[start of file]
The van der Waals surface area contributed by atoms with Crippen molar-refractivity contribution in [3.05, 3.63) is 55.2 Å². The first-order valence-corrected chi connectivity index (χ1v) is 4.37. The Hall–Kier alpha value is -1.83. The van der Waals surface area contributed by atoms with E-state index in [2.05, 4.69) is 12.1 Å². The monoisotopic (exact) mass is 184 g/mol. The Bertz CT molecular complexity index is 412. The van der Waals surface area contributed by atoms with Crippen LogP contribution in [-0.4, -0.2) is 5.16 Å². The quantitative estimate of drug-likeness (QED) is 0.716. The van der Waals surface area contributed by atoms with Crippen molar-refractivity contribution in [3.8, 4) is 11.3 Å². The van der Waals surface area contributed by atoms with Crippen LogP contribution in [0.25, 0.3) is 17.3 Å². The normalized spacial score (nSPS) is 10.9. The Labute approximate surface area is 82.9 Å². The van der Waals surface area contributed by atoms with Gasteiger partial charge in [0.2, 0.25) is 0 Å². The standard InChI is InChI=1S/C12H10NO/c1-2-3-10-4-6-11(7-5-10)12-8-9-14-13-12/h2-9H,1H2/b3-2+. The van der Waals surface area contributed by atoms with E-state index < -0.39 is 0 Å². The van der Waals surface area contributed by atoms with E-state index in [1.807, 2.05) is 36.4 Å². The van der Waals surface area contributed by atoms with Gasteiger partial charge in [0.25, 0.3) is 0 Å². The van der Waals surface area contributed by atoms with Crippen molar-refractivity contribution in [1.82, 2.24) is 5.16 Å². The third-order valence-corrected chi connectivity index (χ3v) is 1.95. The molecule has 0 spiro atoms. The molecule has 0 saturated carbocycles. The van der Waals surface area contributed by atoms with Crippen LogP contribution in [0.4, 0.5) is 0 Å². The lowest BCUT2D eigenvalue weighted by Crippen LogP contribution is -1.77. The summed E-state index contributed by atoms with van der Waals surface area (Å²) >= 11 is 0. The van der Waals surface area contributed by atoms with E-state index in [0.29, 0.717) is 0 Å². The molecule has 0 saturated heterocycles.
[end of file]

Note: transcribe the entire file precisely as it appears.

The van der Waals surface area contributed by atoms with Crippen molar-refractivity contribution in [3.05, 3.63) is 55.2 Å². The first-order valence-corrected chi connectivity index (χ1v) is 4.37. The Hall–Kier alpha value is -1.83. The van der Waals surface area contributed by atoms with E-state index in [2.05, 4.69) is 12.1 Å². The monoisotopic (exact) mass is 184 g/mol. The Bertz CT molecular complexity index is 412. The van der Waals surface area contributed by atoms with Crippen LogP contribution in [-0.4, -0.2) is 5.16 Å². The quantitative estimate of drug-likeness (QED) is 0.716. The van der Waals surface area contributed by atoms with Crippen molar-refractivity contribution in [3.8, 4) is 11.3 Å². The van der Waals surface area contributed by atoms with Crippen LogP contribution in [0.25, 0.3) is 17.3 Å². The normalized spacial score (nSPS) is 10.9. The Labute approximate surface area is 82.9 Å². The van der Waals surface area contributed by atoms with Gasteiger partial charge in [0.2, 0.25) is 0 Å². The standard InChI is InChI=1S/C12H10NO/c1-2-3-10-4-6-11(7-5-10)12-8-9-14-13-12/h2-9H,1H2/b3-2+. The van der Waals surface area contributed by atoms with E-state index < -0.39 is 0 Å². The van der Waals surface area contributed by atoms with E-state index in [1.807, 2.05) is 36.4 Å². The van der Waals surface area contributed by atoms with Gasteiger partial charge in [0.25, 0.3) is 0 Å². The van der Waals surface area contributed by atoms with Crippen molar-refractivity contribution in [1.82, 2.24) is 5.16 Å². The third-order valence-corrected chi connectivity index (χ3v) is 1.95. The molecule has 0 spiro atoms. The molecule has 0 saturated carbocycles. The van der Waals surface area contributed by atoms with Crippen LogP contribution in [0.4, 0.5) is 0 Å². The lowest BCUT2D eigenvalue weighted by Crippen LogP contribution is -1.77. The summed E-state index contributed by atoms with van der Waals surface area (Å²) >= 11 is 0. The van der Waals surface area contributed by atoms with E-state index in [0.29, 0.717) is 0 Å². The molecule has 0 saturated heterocycles.